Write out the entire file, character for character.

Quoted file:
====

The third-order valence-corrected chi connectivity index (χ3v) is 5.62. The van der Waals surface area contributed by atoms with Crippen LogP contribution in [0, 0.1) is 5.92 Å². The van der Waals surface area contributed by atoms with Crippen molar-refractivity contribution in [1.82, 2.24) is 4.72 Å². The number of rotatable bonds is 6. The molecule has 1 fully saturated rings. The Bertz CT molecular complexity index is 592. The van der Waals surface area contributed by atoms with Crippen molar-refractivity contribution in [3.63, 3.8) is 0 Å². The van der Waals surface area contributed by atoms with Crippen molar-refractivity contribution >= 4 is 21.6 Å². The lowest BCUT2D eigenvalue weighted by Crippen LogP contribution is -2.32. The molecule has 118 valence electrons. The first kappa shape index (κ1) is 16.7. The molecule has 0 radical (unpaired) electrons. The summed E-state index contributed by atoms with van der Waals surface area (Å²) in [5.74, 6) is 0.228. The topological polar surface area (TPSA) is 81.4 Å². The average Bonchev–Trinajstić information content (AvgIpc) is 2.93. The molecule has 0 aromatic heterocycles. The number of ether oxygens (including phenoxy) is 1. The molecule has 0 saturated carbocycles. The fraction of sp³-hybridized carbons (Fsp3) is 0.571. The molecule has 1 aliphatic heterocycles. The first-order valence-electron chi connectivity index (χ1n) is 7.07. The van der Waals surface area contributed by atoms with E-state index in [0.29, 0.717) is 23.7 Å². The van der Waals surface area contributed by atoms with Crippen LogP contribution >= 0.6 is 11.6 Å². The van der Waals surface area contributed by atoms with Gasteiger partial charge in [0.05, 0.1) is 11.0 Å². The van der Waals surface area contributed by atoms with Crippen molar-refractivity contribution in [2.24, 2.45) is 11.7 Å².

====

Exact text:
The third-order valence-corrected chi connectivity index (χ3v) is 5.62. The van der Waals surface area contributed by atoms with Crippen LogP contribution in [0, 0.1) is 5.92 Å². The van der Waals surface area contributed by atoms with Crippen molar-refractivity contribution in [1.82, 2.24) is 4.72 Å². The number of rotatable bonds is 6. The molecule has 1 fully saturated rings. The Bertz CT molecular complexity index is 592. The van der Waals surface area contributed by atoms with Crippen molar-refractivity contribution in [3.63, 3.8) is 0 Å². The van der Waals surface area contributed by atoms with Crippen molar-refractivity contribution >= 4 is 21.6 Å². The lowest BCUT2D eigenvalue weighted by Crippen LogP contribution is -2.32. The molecule has 118 valence electrons. The first kappa shape index (κ1) is 16.7. The molecule has 0 radical (unpaired) electrons. The summed E-state index contributed by atoms with van der Waals surface area (Å²) in [5.74, 6) is 0.228. The topological polar surface area (TPSA) is 81.4 Å². The average Bonchev–Trinajstić information content (AvgIpc) is 2.93. The molecule has 0 aromatic heterocycles. The number of ether oxygens (including phenoxy) is 1. The molecule has 0 saturated carbocycles. The fraction of sp³-hybridized carbons (Fsp3) is 0.571. The molecule has 1 aliphatic heterocycles. The first-order valence-electron chi connectivity index (χ1n) is 7.07. The van der Waals surface area contributed by atoms with E-state index in [0.29, 0.717) is 23.7 Å². The van der Waals surface area contributed by atoms with Crippen LogP contribution >= 0.6 is 11.6 Å². The van der Waals surface area contributed by atoms with Gasteiger partial charge in [0.05, 0.1) is 11.0 Å². The van der Waals surface area contributed by atoms with Crippen molar-refractivity contribution in [2.24, 2.45) is 11.7 Å².